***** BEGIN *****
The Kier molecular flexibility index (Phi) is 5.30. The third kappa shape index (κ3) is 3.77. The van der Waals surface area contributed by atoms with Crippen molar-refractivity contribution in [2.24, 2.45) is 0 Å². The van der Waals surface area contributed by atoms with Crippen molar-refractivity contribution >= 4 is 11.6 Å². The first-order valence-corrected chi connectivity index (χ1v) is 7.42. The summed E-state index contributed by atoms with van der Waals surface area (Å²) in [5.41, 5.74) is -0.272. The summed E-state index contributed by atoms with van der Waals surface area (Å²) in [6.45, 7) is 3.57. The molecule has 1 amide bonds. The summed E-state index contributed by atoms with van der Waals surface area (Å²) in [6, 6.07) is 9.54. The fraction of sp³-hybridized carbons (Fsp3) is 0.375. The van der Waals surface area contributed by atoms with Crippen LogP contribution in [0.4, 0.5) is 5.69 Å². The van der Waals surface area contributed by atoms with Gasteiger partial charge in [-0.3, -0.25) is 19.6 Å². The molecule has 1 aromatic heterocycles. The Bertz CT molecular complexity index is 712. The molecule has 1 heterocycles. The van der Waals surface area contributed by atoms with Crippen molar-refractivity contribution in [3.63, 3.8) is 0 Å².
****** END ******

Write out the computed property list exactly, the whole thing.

The Kier molecular flexibility index (Phi) is 5.30. The third kappa shape index (κ3) is 3.77. The van der Waals surface area contributed by atoms with Crippen molar-refractivity contribution in [2.24, 2.45) is 0 Å². The van der Waals surface area contributed by atoms with Crippen molar-refractivity contribution >= 4 is 11.6 Å². The first-order valence-corrected chi connectivity index (χ1v) is 7.42. The summed E-state index contributed by atoms with van der Waals surface area (Å²) in [5.41, 5.74) is -0.272. The summed E-state index contributed by atoms with van der Waals surface area (Å²) in [6.45, 7) is 3.57. The molecule has 1 amide bonds. The summed E-state index contributed by atoms with van der Waals surface area (Å²) in [6, 6.07) is 9.54. The fraction of sp³-hybridized carbons (Fsp3) is 0.375. The van der Waals surface area contributed by atoms with Crippen LogP contribution in [0.4, 0.5) is 5.69 Å². The van der Waals surface area contributed by atoms with Gasteiger partial charge in [-0.3, -0.25) is 19.6 Å². The molecule has 1 aromatic heterocycles. The Bertz CT molecular complexity index is 712. The molecule has 1 heterocycles. The van der Waals surface area contributed by atoms with Crippen molar-refractivity contribution in [3.63, 3.8) is 0 Å².